Revenue growth at American companies is almost non-existent as consumers put the brakes on spending (since they don’t have any extra money to spend). So, corporate America is resorting to cutting costs to maintain its profits. To achieve this, many companies are cutting wages, reducing their full-time workforce, and freezing pensions. It’s the easiest thing for them to do.
And this is putting in jeopardy the retirement lifestyles of millions of Americans.
Companies Freezing Pension Plans
Consider this: just recently, it was reported that United Parcel Service, Inc. (NYSE:UPS) would be freezing the pension plans for 70,000 of its non-union workers over the next five years. (Source: “UPS to Freeze Pension Plans for Nonunion Staffers,” The Wall Street Journal, June 27, 2017.)
What choice did UPS have? It has a soaring pension deficit of close to $10.0 billion.
UPS isn’t the only company that is freezing its pension plan; in 2014, more than one out of three Fortune 500 companies froze their defined benefit plans in one way or another.
And this isn’t going to stop anytime soon. According to Mercer, a consulting firm, at the end of 2016, the pension deficit of S&P 1500 companies amounted to $408.0 billion. According to a report from Citigroup Inc, at the end of 2016, pension plans at S&P 1500 companies were only 76% funded. (Source: Ibid.)
American Cities, States Filing for Bankruptcy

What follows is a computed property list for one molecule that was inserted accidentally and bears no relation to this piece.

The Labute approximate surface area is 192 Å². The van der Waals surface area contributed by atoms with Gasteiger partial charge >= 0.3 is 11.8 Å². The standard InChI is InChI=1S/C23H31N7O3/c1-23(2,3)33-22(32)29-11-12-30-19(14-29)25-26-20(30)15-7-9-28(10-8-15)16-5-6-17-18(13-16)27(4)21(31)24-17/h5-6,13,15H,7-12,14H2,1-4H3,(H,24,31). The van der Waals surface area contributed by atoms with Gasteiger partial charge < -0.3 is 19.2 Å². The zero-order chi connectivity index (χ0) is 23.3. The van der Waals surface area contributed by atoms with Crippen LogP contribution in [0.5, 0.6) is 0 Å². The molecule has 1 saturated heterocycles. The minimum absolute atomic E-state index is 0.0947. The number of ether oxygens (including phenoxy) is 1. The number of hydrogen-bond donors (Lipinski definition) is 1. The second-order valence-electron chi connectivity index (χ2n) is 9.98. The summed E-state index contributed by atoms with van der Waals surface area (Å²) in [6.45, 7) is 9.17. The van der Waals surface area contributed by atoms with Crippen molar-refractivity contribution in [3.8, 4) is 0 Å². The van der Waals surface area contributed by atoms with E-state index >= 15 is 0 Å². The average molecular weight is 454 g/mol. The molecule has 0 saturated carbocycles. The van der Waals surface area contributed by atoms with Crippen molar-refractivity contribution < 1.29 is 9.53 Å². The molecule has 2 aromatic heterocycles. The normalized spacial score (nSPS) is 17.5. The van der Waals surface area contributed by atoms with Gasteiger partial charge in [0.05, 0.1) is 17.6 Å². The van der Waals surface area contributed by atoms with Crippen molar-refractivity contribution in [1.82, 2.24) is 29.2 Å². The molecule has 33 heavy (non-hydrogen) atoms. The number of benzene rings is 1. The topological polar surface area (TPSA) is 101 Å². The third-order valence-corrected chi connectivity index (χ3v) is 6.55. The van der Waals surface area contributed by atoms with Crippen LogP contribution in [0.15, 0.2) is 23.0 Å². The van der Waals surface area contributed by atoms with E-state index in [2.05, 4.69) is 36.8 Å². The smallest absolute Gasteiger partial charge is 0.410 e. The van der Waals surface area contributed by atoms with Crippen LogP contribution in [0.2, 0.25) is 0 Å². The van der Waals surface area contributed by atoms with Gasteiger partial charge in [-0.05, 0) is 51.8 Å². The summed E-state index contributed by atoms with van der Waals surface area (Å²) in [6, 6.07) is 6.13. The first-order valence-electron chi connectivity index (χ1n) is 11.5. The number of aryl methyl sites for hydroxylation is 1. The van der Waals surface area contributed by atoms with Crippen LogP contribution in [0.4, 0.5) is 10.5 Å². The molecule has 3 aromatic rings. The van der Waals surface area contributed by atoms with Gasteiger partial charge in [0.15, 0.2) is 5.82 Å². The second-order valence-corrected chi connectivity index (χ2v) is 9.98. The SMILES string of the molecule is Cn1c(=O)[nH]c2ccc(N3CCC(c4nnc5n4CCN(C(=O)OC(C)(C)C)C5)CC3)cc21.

But it’s not just corporate America doing this. The public sector is struggling to keep their pension plans afloat, too.
As has been well documented in these pages, after the housing bubble burst in 2007 and 2008, many cities suddenly found themselves struggling to pay their bills because their main sources of revenue—property taxes—took a hit.
In recent years, we have seen U.S. cities file for bankruptcy when their spending obligations outweighed their revenue. In many cases, the pension and retirement accounts of city workers were wiped out.
Now we are seeing states struggle. Currently, the deer in the headlights is the State of Illinois. Unfortunately, the bankruptcy of Illinois might be a forgone conclusion, as it carries a massive pension deficit and a budget that’s completely out of whack.
Retirement Crisis in the U.S.
Dear reader; there’s a retirement crisis in the U.S. economy right now. Those who are not saving on their own, which is most of the U.S. population, could find themselves not financially ready for retirement for many years to come. That’s the reality of America today.